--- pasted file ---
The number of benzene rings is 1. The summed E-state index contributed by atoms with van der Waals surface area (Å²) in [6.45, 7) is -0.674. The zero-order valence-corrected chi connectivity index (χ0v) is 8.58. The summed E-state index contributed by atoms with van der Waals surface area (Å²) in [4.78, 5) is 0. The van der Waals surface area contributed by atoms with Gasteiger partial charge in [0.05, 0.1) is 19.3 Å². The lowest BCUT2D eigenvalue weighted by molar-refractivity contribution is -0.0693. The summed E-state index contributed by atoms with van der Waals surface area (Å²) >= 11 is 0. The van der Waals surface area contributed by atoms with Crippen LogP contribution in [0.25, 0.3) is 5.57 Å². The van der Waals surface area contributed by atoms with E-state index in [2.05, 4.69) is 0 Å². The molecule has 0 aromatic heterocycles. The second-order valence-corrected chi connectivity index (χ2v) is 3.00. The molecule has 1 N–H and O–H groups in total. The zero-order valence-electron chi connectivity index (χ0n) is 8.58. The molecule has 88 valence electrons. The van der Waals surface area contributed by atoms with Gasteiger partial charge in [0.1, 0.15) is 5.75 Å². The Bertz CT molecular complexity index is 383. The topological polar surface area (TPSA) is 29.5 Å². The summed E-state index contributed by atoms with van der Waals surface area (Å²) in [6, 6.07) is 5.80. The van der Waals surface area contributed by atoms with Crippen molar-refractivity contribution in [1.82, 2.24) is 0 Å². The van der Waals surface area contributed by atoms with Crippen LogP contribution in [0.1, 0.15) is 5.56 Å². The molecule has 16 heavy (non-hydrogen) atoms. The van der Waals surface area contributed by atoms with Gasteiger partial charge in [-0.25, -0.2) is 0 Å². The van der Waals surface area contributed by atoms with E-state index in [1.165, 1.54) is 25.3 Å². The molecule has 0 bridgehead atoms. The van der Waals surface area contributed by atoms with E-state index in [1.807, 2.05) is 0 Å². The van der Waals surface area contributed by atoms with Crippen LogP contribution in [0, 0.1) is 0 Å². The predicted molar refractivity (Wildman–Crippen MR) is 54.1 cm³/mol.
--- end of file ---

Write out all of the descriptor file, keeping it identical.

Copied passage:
The number of benzene rings is 1. The summed E-state index contributed by atoms with van der Waals surface area (Å²) in [6.45, 7) is -0.674. The zero-order valence-corrected chi connectivity index (χ0v) is 8.58. The summed E-state index contributed by atoms with van der Waals surface area (Å²) in [4.78, 5) is 0. The van der Waals surface area contributed by atoms with Gasteiger partial charge in [0.05, 0.1) is 19.3 Å². The lowest BCUT2D eigenvalue weighted by molar-refractivity contribution is -0.0693. The summed E-state index contributed by atoms with van der Waals surface area (Å²) >= 11 is 0. The van der Waals surface area contributed by atoms with Crippen LogP contribution in [0.25, 0.3) is 5.57 Å². The van der Waals surface area contributed by atoms with E-state index in [2.05, 4.69) is 0 Å². The molecule has 0 aromatic heterocycles. The second-order valence-corrected chi connectivity index (χ2v) is 3.00. The molecule has 1 N–H and O–H groups in total. The zero-order valence-electron chi connectivity index (χ0n) is 8.58. The molecule has 88 valence electrons. The van der Waals surface area contributed by atoms with Gasteiger partial charge in [0.1, 0.15) is 5.75 Å². The Bertz CT molecular complexity index is 383. The topological polar surface area (TPSA) is 29.5 Å². The summed E-state index contributed by atoms with van der Waals surface area (Å²) in [6, 6.07) is 5.80. The van der Waals surface area contributed by atoms with Crippen molar-refractivity contribution in [1.82, 2.24) is 0 Å². The van der Waals surface area contributed by atoms with Crippen LogP contribution in [0.1, 0.15) is 5.56 Å². The molecule has 16 heavy (non-hydrogen) atoms. The van der Waals surface area contributed by atoms with Gasteiger partial charge in [-0.25, -0.2) is 0 Å². The van der Waals surface area contributed by atoms with E-state index in [1.165, 1.54) is 25.3 Å². The molecule has 0 bridgehead atoms. The van der Waals surface area contributed by atoms with E-state index in [1.807, 2.05) is 0 Å². The van der Waals surface area contributed by atoms with Crippen LogP contribution in [0, 0.1) is 0 Å². The predicted molar refractivity (Wildman–Crippen MR) is 54.1 cm³/mol.